Deer Season During Covid

NEK-Covid cases in the state of Vermont are starting to rise as deer hunting season is just right around the corner. With the season starting soon, the Vermont Fish and Wildlife Department wanted to create a safer way for hunters to register their deer at home.

Vermont's Fish and Wildlife has been talking about online harvest reporting for quite some time now. The Department knows that this method has proven successful in other states.

This new way of registering the animals hunters hunt for, has also given other Fish and Wildlife Departments the opportunity to collect more data about the animals that live in the area.

"We've actually been talking about online harvest reporting of big game animals for a number of years. It's something that is fairly common in a number of states, I know states like Pennsylvania, New York. What they have actually seen, it's a way they can have better data, it's also a little more convenient for a hunter," Adam Miller, Wildlife Program Manager says.

Miller says that the Department was unsure of using the online harvesting method due to the fact that it's almost like a tradition for hunters to hunt and then gather at reporting stations.

The Department did not want to take that experience away from hunters. Unfortunately the pandemic started, and the department did not want to be apart of encouraging the risks of social gatherings.

"We were in the process of looking into online harvest reporting of different game animals, deer being one of them. Then covid hit, which prompted us to fast track some of this work. Just because of the fact that, when folks are going to a big game check station it's actually kind of a tradition in Vermont," Miller goes on to say.

Miller explains that he is very confident in this method, as they have done this online harvest reporting before earlier in the year. Specifically for turkeys, when covid hit the state the first time, the department had to do the same thing due to the fact it was turkey season.

Miller says that many hunters were very honest and upfront about their online reporting. He also shares that many hunters preferred the online harvesting method.

"We started out in the spring turkey hunting season, which occurs in the month of May. That was around the time the pandemic really started kicking up. So we instituted in that first month of May, online harvest reporting for the spring turkey hunt. That went relatively well, a lot of hunters were really really happy with that. As far as it's a different opportunity for them."

Miller also shares that during the first trial of online harvesting reporting, there were a significant amount of people that hunted more. Because they were able to salvage that meat they collected at a faster rate because they reported online.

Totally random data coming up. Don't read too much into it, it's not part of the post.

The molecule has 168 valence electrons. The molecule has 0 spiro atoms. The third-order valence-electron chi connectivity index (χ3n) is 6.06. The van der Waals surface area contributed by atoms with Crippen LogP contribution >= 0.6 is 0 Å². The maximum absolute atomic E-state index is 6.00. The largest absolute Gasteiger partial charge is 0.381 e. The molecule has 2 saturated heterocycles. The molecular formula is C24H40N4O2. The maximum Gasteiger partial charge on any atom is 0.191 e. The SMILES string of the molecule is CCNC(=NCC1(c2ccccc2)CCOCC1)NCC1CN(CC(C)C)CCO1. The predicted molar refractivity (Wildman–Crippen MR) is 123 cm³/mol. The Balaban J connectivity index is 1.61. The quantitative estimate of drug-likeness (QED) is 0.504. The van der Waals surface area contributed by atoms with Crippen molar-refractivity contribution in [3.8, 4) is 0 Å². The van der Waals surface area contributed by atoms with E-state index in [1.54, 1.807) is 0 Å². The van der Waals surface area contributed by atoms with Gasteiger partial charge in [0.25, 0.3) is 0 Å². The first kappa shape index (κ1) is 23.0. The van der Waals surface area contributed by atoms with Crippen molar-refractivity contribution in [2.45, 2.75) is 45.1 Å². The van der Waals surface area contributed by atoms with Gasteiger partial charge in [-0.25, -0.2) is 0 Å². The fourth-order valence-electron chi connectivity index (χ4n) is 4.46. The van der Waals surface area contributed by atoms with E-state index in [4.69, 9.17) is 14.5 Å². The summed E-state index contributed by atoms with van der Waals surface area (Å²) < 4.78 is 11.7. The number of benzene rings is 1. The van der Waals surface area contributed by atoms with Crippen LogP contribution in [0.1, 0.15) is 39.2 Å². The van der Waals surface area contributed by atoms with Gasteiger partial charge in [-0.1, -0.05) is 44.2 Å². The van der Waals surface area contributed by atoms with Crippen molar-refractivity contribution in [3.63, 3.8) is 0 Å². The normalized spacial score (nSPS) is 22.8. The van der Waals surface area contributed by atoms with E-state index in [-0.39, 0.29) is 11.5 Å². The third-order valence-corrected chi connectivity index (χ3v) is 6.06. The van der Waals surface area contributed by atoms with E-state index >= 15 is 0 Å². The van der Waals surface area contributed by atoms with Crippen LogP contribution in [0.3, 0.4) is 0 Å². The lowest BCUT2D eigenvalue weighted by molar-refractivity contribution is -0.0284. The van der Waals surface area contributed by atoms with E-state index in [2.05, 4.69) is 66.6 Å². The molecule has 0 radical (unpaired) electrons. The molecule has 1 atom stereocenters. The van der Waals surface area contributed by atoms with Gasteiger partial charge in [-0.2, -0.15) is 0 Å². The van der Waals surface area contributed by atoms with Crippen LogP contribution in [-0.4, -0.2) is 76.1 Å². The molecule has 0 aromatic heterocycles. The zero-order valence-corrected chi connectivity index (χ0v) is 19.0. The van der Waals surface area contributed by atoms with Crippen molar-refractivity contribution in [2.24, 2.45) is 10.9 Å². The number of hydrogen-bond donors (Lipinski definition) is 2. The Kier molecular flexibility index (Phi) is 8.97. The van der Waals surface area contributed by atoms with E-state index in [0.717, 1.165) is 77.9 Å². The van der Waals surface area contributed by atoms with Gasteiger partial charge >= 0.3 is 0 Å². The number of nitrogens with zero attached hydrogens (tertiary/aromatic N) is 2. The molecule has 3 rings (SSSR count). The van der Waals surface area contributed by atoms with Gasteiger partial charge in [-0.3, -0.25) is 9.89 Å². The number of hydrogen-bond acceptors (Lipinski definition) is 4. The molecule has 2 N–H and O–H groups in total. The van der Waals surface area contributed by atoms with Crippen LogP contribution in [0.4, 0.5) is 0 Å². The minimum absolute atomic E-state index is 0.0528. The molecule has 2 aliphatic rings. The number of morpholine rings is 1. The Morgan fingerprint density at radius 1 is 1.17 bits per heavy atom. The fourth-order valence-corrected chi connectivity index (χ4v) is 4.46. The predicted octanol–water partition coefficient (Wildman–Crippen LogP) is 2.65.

"If they would have to harvest an animal, or harvest that turkey first thing in the morning. Then they'd have to spend the rest of their morning taking that turkey to a big game reporting station and check it in. It takes a lot of time, so what they found is with online harvest reporting, they can actually go out, harvest that turkey, take a picture of it, submit it right there online," Miller said.

The Department is not sure they will continue the online harvesting after the pandemic ends. Miller says that when it comes to turkey hunting that since it was very successful, they will continue that online harvest reporting.

For deer, they want to see how this trial goes. From the results they collect, they will make the final decision to continue, or stop the deer reporting online.

"Hoping it works out great, we plan for the worst, and hope for the best. I think we have done a lot of work putting into, you know, testing our programs. Making sure it works for hunters, we've learned a lot when we did the online turkey harvest reporting," Miller goes on to say.

Miller wants to also recommend to hunters this new program they have called, "Deer Tooth Collection." This program can be found on the Departments home page, this program will ask hunters to take a front bottom incisor and give it to the department for testing.

"We take that tooth, we submit it to a specialized lab. Where they basically create a cross section for that tooth, and count the rings on that tooth. Just like the ring on a tree, that's how they can age their deer."

These results give the department a bunch of results about the deer's biological make. As well as giving them results on population growth, the department asks all hunters to consider this.

As this helps them learn more about Vermont's wildlife. For any more information on how to send in a tooth, or register a deer online, you can go to the Departments home page.